Another breed of character that is now pretty much gone from the canvas are those like Jessie Brewer, Steve Hardy, Jim Craig, Lucille March Weeks, "Aunt" Ruby Anderson, Ed Hall, Herb Callison, Lesley Webber and Lila Quartermaine who really were good people, albeit flawed, who were worthy of the love and loyalty given to them as characters.  They created a legacy of struggling to do the right things in their own lives despite the many and varied calamities that befell them.  Over time they became matriarched and patriarched into positions of honor and reverence rather than being crammed in there by the powers that be.  We were not told to worship them (as with Emily, for instance); it just happened naturally.

As I am rereading this, I am finding that (aside from the obvious personal taste and preference) a recurring theme is that the powers that be do not trust us to make up our own minds about who we do and do not like, as characters and as couples.  We have to be told in no uncertain terms who are the good guys, who are the bad guys and to never mind that man behind the curtain who is making them look bigger or badder or better than they really are.  Gone are the days when writers would just write a good story without the underlying motivation of the writing promoting this couple or that character by directives on high.  Was EVER a character more crammed down our throats than Sam McCall?  Did we ever even have a chance to doubt that Garrett Williams was a bad guy?  Did we not HATE Angel Ellis on sight despite GH repeatedly showing us all of the ways we absolutely must love her?    It was demanded that we appreciate and sympathize with or distrust and revile these characters, regardless of how one-dimensional and uninteresting they might be.  I expect when each actor, some of the quite talented performers, walked into makeup on their first day, someone said, "Here's your sign" and they were handed an 10x10" piece of cardboard that said,  "Bad guy," "Good girl," "Relationship Spoiler," "Rebel Vixen," "Temporary Distraction," "Vastly Inappropriately behaving potential stepfather."  The writers and powers that be make it clear with how the characters are presented that they in no way trust us to arrive at a satisfactory character assessment, nor do they trust their actors to be talented enough to subtlety convey their character as a complex and interesting character that falls squarely into whatever loose categorization has been determined.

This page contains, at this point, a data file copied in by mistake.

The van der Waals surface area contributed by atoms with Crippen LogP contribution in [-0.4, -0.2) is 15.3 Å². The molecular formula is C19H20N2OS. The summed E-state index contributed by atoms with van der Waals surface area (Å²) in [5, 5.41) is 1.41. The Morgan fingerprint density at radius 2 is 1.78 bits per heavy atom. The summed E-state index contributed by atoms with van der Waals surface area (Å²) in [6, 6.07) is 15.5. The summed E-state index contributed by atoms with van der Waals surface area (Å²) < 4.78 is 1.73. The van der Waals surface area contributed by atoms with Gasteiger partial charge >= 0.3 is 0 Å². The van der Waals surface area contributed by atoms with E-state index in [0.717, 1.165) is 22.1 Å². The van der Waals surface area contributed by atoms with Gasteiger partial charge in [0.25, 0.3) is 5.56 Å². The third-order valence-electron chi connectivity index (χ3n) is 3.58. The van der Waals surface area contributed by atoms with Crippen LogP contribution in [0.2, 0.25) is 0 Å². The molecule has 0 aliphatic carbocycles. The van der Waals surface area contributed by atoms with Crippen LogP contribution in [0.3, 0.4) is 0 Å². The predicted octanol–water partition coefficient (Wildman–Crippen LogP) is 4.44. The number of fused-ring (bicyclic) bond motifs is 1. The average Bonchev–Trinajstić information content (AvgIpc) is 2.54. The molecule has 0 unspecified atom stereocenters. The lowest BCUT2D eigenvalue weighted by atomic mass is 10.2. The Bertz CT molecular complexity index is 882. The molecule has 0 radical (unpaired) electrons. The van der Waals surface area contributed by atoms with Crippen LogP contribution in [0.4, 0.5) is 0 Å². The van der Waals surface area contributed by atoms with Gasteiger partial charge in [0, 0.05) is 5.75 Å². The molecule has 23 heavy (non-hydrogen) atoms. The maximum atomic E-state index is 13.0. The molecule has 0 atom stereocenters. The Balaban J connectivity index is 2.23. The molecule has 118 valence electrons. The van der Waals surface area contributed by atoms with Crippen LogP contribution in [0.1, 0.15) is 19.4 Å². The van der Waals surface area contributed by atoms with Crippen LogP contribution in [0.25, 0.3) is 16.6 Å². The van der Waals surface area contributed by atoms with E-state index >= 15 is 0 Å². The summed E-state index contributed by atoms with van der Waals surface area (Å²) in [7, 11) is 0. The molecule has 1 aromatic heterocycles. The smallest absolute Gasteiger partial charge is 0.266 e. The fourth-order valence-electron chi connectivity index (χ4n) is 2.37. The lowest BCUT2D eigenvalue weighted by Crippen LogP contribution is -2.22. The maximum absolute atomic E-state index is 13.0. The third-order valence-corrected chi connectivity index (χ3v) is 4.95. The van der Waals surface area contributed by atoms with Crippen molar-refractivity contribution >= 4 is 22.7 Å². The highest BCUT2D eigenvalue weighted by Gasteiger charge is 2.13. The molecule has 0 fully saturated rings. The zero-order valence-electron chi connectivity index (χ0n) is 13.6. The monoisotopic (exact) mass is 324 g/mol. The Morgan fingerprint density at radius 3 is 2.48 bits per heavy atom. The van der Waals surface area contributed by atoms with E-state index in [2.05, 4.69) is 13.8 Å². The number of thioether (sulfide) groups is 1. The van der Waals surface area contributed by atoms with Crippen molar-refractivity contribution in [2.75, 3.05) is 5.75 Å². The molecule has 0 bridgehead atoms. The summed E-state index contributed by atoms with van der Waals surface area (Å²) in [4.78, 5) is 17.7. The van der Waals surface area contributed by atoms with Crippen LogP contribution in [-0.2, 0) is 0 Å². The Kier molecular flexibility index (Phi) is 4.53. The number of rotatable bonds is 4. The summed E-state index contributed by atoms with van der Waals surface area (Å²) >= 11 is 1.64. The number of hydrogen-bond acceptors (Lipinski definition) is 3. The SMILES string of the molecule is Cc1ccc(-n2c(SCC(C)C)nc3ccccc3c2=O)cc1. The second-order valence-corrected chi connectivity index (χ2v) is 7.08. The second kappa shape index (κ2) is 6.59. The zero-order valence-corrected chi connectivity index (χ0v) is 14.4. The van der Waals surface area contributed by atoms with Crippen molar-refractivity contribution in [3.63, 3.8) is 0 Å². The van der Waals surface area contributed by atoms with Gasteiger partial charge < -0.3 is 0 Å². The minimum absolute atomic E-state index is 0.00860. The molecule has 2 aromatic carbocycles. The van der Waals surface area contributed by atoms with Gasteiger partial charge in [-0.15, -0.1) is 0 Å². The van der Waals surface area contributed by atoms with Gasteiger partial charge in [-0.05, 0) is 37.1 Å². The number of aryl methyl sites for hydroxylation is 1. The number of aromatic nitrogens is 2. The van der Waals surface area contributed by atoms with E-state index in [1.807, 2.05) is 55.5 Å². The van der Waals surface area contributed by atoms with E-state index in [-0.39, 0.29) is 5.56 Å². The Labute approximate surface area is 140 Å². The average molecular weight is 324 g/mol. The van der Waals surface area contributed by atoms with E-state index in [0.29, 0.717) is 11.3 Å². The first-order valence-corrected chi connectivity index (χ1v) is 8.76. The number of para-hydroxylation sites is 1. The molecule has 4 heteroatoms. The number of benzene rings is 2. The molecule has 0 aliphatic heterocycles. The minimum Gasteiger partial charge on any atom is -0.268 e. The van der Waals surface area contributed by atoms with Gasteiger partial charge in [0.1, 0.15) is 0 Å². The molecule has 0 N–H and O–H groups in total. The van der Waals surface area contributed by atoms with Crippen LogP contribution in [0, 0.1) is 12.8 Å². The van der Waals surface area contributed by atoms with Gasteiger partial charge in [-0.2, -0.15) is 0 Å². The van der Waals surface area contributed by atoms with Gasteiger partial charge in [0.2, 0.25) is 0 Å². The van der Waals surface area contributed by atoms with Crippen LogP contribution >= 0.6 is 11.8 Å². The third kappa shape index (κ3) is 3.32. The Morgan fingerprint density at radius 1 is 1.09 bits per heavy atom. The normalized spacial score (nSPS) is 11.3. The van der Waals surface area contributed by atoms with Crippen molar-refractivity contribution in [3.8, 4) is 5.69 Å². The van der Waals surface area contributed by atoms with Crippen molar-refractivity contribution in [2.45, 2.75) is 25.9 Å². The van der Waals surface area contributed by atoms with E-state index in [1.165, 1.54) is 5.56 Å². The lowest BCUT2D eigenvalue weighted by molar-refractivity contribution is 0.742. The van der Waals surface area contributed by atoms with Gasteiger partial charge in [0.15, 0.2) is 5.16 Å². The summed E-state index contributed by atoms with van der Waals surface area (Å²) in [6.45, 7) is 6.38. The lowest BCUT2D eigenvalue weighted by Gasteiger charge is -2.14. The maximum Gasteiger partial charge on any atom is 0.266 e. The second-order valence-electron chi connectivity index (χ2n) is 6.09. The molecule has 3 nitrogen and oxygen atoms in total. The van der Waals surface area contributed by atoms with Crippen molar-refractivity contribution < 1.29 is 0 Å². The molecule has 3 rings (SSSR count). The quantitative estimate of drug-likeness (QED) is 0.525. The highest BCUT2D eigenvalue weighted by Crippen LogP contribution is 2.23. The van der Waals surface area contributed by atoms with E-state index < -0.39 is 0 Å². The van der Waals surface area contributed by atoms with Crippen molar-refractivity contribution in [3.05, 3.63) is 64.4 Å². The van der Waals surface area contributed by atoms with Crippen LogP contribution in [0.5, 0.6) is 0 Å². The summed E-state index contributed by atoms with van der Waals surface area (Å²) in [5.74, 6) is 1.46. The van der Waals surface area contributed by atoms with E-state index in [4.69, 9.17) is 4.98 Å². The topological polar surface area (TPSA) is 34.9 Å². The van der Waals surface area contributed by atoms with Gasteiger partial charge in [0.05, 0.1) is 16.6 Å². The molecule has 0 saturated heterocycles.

Where are the characters like Leo DuPres and Luna Moody and Stone Cates who enchant us and draw us in and make us want to know more about them and see them any chance we can get?  I found myself wanting to cheer out loud at a mere  glance of Faith Roscoe in Carly's window.  That brief glimpse was worth the past three months of GH crammed into one second.  What would I not give for a story where Luke learns that Laura's madness was actually caused by Helena Cassadine drugging her and goes on a rescue to free his angel and bring her back to normal again?  Why can't I see ethnicity more strongly represented by a return of Hank Gannon and Jacara Principal or the Hall family rather than the only black people in town being A) a criminal, B) besotted and temporarily - I hope - addlebrained and C) annoying the hell out of me?  Why can't I have Andrew Carpenter, the twisted and tormented minister, back for a restudy of the human condition?  Why could the Dragon, in a surprise move, not have been Vanessa Cortlandt or heck, Palmer Cortlandt?  At the very least, can't I find out that Noah is really alive and faked his own death to get away from Julia's incessant whining and bitching?  Sounds like she was a real joy to live with there at the end, forever complaining that life in the witness protection program wasn't the bowl of cherries she expected.

Entice me!  Inspire me!  Entertain me!  But please, PLEASE do not bore me with one dimensional characters, identified and defined only by slamming a black or white hat on their heads and telling me to love them, hate them or ELSE.  Just tell me the damned story and let ME decide what color hats everyone should wear!

Virgos hate being told what to do.

And they usually don't look good in hats.